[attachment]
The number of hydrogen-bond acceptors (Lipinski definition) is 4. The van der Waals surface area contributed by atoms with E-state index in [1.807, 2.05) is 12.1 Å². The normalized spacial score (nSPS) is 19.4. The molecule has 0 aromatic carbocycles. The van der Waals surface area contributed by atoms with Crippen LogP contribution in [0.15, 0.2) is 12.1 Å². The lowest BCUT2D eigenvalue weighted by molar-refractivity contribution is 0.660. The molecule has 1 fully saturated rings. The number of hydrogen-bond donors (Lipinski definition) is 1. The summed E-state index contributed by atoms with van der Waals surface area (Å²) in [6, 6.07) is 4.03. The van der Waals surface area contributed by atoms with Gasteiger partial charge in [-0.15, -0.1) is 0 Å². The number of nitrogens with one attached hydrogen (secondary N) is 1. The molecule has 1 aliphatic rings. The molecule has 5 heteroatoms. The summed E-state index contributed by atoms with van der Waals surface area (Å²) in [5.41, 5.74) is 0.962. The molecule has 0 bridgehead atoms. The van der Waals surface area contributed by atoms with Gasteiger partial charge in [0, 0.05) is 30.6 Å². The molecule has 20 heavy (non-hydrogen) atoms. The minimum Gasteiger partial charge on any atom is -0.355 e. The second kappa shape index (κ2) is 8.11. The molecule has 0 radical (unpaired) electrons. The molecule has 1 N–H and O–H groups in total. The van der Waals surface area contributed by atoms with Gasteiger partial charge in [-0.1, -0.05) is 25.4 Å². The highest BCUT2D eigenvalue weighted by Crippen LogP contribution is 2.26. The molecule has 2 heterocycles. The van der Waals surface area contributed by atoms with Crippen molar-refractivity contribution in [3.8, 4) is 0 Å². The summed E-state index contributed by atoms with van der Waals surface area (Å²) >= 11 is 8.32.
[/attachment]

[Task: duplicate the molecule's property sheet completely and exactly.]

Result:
The number of hydrogen-bond acceptors (Lipinski definition) is 4. The van der Waals surface area contributed by atoms with E-state index in [1.807, 2.05) is 12.1 Å². The normalized spacial score (nSPS) is 19.4. The molecule has 0 aromatic carbocycles. The van der Waals surface area contributed by atoms with Crippen LogP contribution in [0.15, 0.2) is 12.1 Å². The lowest BCUT2D eigenvalue weighted by molar-refractivity contribution is 0.660. The molecule has 1 fully saturated rings. The number of hydrogen-bond donors (Lipinski definition) is 1. The summed E-state index contributed by atoms with van der Waals surface area (Å²) in [6, 6.07) is 4.03. The van der Waals surface area contributed by atoms with Gasteiger partial charge in [-0.15, -0.1) is 0 Å². The number of nitrogens with one attached hydrogen (secondary N) is 1. The molecule has 1 aliphatic rings. The molecule has 5 heteroatoms. The summed E-state index contributed by atoms with van der Waals surface area (Å²) in [5.41, 5.74) is 0.962. The molecule has 0 bridgehead atoms. The van der Waals surface area contributed by atoms with Gasteiger partial charge in [0, 0.05) is 30.6 Å². The molecule has 20 heavy (non-hydrogen) atoms. The minimum Gasteiger partial charge on any atom is -0.355 e. The second kappa shape index (κ2) is 8.11. The molecule has 0 radical (unpaired) electrons. The molecule has 1 N–H and O–H groups in total. The van der Waals surface area contributed by atoms with Gasteiger partial charge in [-0.1, -0.05) is 25.4 Å². The highest BCUT2D eigenvalue weighted by Crippen LogP contribution is 2.26. The molecule has 2 heterocycles. The van der Waals surface area contributed by atoms with Crippen molar-refractivity contribution in [3.8, 4) is 0 Å². The summed E-state index contributed by atoms with van der Waals surface area (Å²) >= 11 is 8.32.